Three U-M students have been awarded Boren Fellowships for the 2012-13 academic year to participate in research and language study abroad.
The fellowships, sponsored by the National Security Education Program, provide up to $30,000 to U.S. graduate students to bolster their education through specialization in area study, language study or increased language proficiency. Boren Fellows represent a variety of academic and professional disciplines, but all are interested in studying less commonly taught languages such as Chinese, Arabic and Swahili.
“The Boren Fellowship is a wonderful opportunity to gain experience in a new language and familiarity with another culture,” says Bobby Poulson-Houser, a U-M Boren awardee who will study in India this fall. “As an aspiring foreign service officer who plans to one day work for the State Department, I hope to finish my Boren period with professional fluency in Urdu to complement the cultural studies I pursued at Michigan.”
Poulson-Houser along with U-M students Megan Ryan and Andrea Trese are three of only 119 graduate students nationwide selected for a Boren Fellowship. He encourages other U-M students applying for the program to utilize advising resources available through the International Institute.
“The International Institute staff provided crucial administrative assistance during the application process,” Poulson-Houser says. “Without them my experience would have been substantially more stressful and my finished product less competitive.”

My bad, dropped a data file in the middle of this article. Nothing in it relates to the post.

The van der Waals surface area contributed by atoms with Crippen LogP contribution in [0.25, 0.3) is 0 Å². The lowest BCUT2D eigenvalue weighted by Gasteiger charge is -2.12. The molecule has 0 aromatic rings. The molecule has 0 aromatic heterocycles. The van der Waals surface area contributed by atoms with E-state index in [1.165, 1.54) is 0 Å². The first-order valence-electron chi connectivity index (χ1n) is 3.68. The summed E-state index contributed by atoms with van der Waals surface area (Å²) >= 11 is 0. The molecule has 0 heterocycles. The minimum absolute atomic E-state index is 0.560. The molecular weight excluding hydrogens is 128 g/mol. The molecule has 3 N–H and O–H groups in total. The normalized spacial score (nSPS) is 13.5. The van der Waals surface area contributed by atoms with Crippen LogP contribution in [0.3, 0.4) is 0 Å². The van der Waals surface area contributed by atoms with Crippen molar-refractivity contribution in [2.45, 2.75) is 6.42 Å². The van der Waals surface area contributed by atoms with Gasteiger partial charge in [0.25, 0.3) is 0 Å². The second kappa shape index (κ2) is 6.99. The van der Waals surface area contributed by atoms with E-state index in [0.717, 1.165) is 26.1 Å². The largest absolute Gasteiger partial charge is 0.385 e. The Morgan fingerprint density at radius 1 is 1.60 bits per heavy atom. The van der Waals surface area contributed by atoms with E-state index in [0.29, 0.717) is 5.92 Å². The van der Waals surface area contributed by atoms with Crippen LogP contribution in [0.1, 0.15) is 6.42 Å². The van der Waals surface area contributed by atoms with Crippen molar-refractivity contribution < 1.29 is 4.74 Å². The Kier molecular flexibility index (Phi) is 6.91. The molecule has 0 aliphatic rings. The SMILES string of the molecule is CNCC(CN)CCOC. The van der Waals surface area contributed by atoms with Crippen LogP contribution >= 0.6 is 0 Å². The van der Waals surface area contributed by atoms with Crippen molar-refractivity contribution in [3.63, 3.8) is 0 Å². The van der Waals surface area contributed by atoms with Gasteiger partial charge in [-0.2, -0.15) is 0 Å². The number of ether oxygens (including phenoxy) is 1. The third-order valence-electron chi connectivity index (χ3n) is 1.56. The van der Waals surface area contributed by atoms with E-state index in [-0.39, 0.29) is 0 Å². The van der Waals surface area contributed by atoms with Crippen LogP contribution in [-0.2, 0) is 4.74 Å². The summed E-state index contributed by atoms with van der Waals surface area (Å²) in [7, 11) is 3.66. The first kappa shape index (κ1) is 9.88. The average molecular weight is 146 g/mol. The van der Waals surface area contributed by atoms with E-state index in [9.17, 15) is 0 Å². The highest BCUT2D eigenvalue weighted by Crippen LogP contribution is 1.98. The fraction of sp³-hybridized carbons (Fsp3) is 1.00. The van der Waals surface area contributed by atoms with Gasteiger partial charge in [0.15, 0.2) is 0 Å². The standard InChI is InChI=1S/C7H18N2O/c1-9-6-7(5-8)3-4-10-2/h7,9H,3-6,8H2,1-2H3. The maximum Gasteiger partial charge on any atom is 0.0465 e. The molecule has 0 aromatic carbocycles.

The 2012–13 U-M Boren Fellowship recipients, their degrees currently in progress, countries where they will be living, languages they will be studying, and their projects include:
• Robert Poulson-Houser, M.A., South Asian studies, India, Urdu, volunteering in local elementary schools.
• Megan Ryan, M.A., Southeast Asian studies, Indonesia, Bahasa Indonesian, “The Role of Adat and Islamic Law in Institutions of Dispute Resolution in Aceh, Indonesia.”
• Andrea Trese, M.S., engineering, Tanzania, Swahili, participating in a water supply internship.
This year, Boren Award recipients will live in countries throughout Africa, Asia, Central and Eastern Europe, Eurasia, Latin America and the Middle East, studying 39 different languages. Since 1994, more than 4,700 students have received Boren Awards.
For more information go to www.ii.umich.edu/fellowshipsandgrants/graduate.
Jeff Kopmanis, application programmer senior at the Center for Space Environment Modeling, College of Engineering, on his job: “I make the Web front-ends (that) make it possible for ordinary people to run these very sophisticated tools.”